Cheapest retailer for a full basket of groceries – Woolies vs Pick n Pay vs Checkers vs Shoprite

 ·11 Sep 2023

A recent consumer report compared the prices of 23 grocery items across four of South Africa’s most popular food retailers – revealing Shoprite as the cheapest option.

The comparison was conducted by analysts, who looked at the online prices of 23 food items necessary to meet the nutrient requirements of an average adult in South Africa. The prices were recorded in August 2023.

The basket consists of store-brand products and includes:

  • White bread 700g;
  • Butter 500g;
  • Canola oil 2L;
  • White Sugar 1kg;
  • Large eggs18-pack;
  • Water 1.5L;
  • Orange juice 1L;
  • Milk 1L;
  • Gouda cheese 450g;
  • Milk chocolate 150g;
  • White rice 1kg;
  • Pasta, 500g;
  • Nescafe coffee 200g;
  • Lipton tea 100 bags;
  • Chicken fillets 1kg;
  • Beef mince 500g;
  • Potatoes 1kg;
  • Onions 1kg;
  • Lettuce 1-pack;
  • Tomatoes 1kg;
  • Apples 1kg;
  • Oranges 2kg; and
  • Bananas 1kg.

The cheapest store in this comparison is Shoprite. In this store, basic food will cost the customers R931.17 – R34.60 less than the next cheapest retailer, Checkers.

Of the 23 items compared, Shoprite had the best prices for 10 of them: bread, canola oil, eggs, bottle of water, milk, pasta, beef mince, potatoes, tomatoes and bananas.

On the other end of the spectrum, Woolworths was the most expensive. In this store, basic food will cost the customers R1,095.77 – R25.50 more than the next most expensive retailer, Pick n Pay, and R164.60 more than Shoprite.

However, Of the 23 items compared, Woolworths had the best prices for five of them: sugar, white rice, Nescafe coffee, Lipton tea, and lettuce.

It should be noted that did not include Spar in its comparison. This is likely due to the fact that Spar is franchised, meaning prices and items can vary from store to store.

It’s also worth mentioning that Woolworths, Pick n Pay, and Checkers often target their products towards more affluent customers, meaning some of their products are more costly to source such as free-range and organic – while Shoprite targets the average South African consumer.

The table below shows how the prices of individual products are presented in all stores. These prices don’t include any discounts associated with loyalty memberships.

Product WoolworthsPick n PayCheckersShoprite
White bread 700gR18.99R16.49R19.99R15.99
Butter 500gR89.99R74.99R84.99R74.99
Canola oil 2LR89.99R92.99R79.99R74.99
Sugar 1kgR29.99R32.99R31.98R34.99
Large eggs 18-packR81.99R49.99R46.99R44.99
Water 1.5LR16.99R12.99R19.99R11.99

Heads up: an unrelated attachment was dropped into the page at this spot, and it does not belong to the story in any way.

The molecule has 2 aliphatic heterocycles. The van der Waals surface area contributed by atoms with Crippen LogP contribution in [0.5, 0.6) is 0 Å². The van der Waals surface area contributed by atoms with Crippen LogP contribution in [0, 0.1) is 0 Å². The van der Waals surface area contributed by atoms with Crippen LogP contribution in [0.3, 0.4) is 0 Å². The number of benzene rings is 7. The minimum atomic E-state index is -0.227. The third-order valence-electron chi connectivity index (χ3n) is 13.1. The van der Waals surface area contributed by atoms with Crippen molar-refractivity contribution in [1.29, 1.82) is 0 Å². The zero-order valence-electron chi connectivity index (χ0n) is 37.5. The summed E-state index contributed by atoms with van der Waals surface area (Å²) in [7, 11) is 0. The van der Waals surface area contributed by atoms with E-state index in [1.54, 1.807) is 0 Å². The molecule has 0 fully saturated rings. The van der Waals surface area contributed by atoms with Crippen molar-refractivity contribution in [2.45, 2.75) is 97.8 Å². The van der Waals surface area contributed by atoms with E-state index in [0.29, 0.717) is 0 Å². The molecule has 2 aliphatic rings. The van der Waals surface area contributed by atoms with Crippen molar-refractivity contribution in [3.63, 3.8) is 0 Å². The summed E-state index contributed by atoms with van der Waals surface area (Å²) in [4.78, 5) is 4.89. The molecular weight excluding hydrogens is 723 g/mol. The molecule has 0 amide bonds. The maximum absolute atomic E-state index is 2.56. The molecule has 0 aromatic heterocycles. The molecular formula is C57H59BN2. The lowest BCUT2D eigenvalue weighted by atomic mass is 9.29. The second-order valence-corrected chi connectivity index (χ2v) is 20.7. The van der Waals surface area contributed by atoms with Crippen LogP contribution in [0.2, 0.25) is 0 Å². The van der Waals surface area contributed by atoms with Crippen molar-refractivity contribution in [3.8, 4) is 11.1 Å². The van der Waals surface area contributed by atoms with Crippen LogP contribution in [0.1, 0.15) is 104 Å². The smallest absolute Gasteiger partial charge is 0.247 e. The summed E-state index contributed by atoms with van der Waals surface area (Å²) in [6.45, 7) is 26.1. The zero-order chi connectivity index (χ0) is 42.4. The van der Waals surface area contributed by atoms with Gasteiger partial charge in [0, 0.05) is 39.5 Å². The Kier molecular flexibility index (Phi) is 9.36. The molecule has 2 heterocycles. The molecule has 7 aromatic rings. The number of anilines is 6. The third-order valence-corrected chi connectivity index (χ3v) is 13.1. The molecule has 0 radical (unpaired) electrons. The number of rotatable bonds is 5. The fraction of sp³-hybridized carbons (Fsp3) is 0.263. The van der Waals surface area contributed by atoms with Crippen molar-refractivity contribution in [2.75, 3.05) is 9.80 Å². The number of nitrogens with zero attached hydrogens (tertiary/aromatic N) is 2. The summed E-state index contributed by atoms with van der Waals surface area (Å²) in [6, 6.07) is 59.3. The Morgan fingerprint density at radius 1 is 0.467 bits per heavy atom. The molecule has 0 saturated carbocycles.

Orange juice 1LR35.99R31.99R33.99R32.99
Milk 1LR18.99R16.99R16.99R16.89
Gouda cheese 450gR84.99R99.99R60.00R60.00
Milk chocolate 150gR36.99R37.99R36.99R36.99
White rice 1kgR20.99R28.99R36.99R26.99
Pasta 500gR22.99R22.99R19.99R17.99
Nescafe coffee 200gR104.99R109.99R109.99R104.99
Lipton tea 100 bagsR49.99R79.99R69.99R69.99
Chicken fillets 1kgR117.99R96.99R69.99R84.99
Beef mince 500gR73.99R71.99R50.00R47.50
Potatoes 1kgR21.99R19.99R19.99R14.99
Onions 1kgR30.99R30.99R29.99R29.99
Lettuce 1-packR18.99R19.99R18.99R19.99
Tomatoes 1kgR28.99R22.99R24.99R19.99
Apples 1kgR29.99R29.99R22.99R24.99
Oranges 2kgR37.99R32.99R24.99R33.98
Bananas 1kgR30.99R34.99R34.99R29.99
Total:R1 095.77R1 070.27R965.77R931.17

Food prices remain high

South Africans have been forking out large sums of money on food in recent months, and prices continued to climb in August.

According to Pietermaritzburg Economic Justice & Dignity Group (PMBEJD)’s latest Household Affordability Index for August 2023, the average cost of the Household Food Basket is R5,124.34.

This marks a 0.8% month-on-month increase in the Household Food Basket from R5,081.94 in July 2023 and a 7.3% year-on-year increase from R4,775.59 in August 2022.

Notably, the year-on-year increase is much lower than food inflation tracked by Stats SA, which hit 9.9% in July, from 11.0% in June. However, the increases are higher than headline inflation – which is often used to determine salary increases.

Headline inflation is now at 4.6% in July, down from 5.4% in June.

“The foods which make up the core staples, and which are prioritized first in the trolley and the purse, remain stubbornly high. In August 2023, these foods cost R2,826.37,” the PMBEJD said.

The PMBEJD basket has 44 core food items that are regularly bought by lower-income households.

Of these 44 items, 39 have seen year-on-year increases. The five largest of which are:

  • Onions: 84%
  • Potatoes: 45%
  • Butternut: 31%
  • Oranges: 30%
  • Carrots: 22%

However, there are four products that have seen price decreases:

  • Cooking oil: -29%
  • Beef: -4%
  • Inyama yangaphakathi: -10%
  • Margarine : -3%

Read: Online food price war – Checkers Sixty60 vs Pick n Pay Asap! vs Woolies Dash vs Spar2U

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